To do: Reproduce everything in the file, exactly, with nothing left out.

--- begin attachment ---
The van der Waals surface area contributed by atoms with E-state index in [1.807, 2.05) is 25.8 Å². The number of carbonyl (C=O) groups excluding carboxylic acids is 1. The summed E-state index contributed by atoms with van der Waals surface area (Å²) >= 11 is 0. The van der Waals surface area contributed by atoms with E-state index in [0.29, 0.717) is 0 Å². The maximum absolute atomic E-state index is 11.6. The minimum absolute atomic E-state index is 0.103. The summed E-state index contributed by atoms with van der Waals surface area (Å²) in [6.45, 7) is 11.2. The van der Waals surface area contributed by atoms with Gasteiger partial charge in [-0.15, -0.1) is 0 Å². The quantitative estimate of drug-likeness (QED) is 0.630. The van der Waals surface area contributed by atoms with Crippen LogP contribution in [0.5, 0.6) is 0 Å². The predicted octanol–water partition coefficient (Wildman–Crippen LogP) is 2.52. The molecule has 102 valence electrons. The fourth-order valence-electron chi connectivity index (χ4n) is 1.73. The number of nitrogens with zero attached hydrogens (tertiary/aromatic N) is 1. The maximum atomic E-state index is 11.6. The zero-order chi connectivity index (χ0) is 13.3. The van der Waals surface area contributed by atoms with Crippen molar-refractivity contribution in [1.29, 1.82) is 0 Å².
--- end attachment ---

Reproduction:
The van der Waals surface area contributed by atoms with E-state index in [1.807, 2.05) is 25.8 Å². The number of carbonyl (C=O) groups excluding carboxylic acids is 1. The summed E-state index contributed by atoms with van der Waals surface area (Å²) >= 11 is 0. The van der Waals surface area contributed by atoms with E-state index in [0.29, 0.717) is 0 Å². The maximum absolute atomic E-state index is 11.6. The minimum absolute atomic E-state index is 0.103. The summed E-state index contributed by atoms with van der Waals surface area (Å²) in [6.45, 7) is 11.2. The van der Waals surface area contributed by atoms with Gasteiger partial charge in [-0.15, -0.1) is 0 Å². The quantitative estimate of drug-likeness (QED) is 0.630. The van der Waals surface area contributed by atoms with Crippen LogP contribution in [0.5, 0.6) is 0 Å². The predicted octanol–water partition coefficient (Wildman–Crippen LogP) is 2.52. The molecule has 102 valence electrons. The fourth-order valence-electron chi connectivity index (χ4n) is 1.73. The number of nitrogens with zero attached hydrogens (tertiary/aromatic N) is 1. The maximum atomic E-state index is 11.6. The zero-order chi connectivity index (χ0) is 13.3. The van der Waals surface area contributed by atoms with Crippen molar-refractivity contribution in [1.29, 1.82) is 0 Å².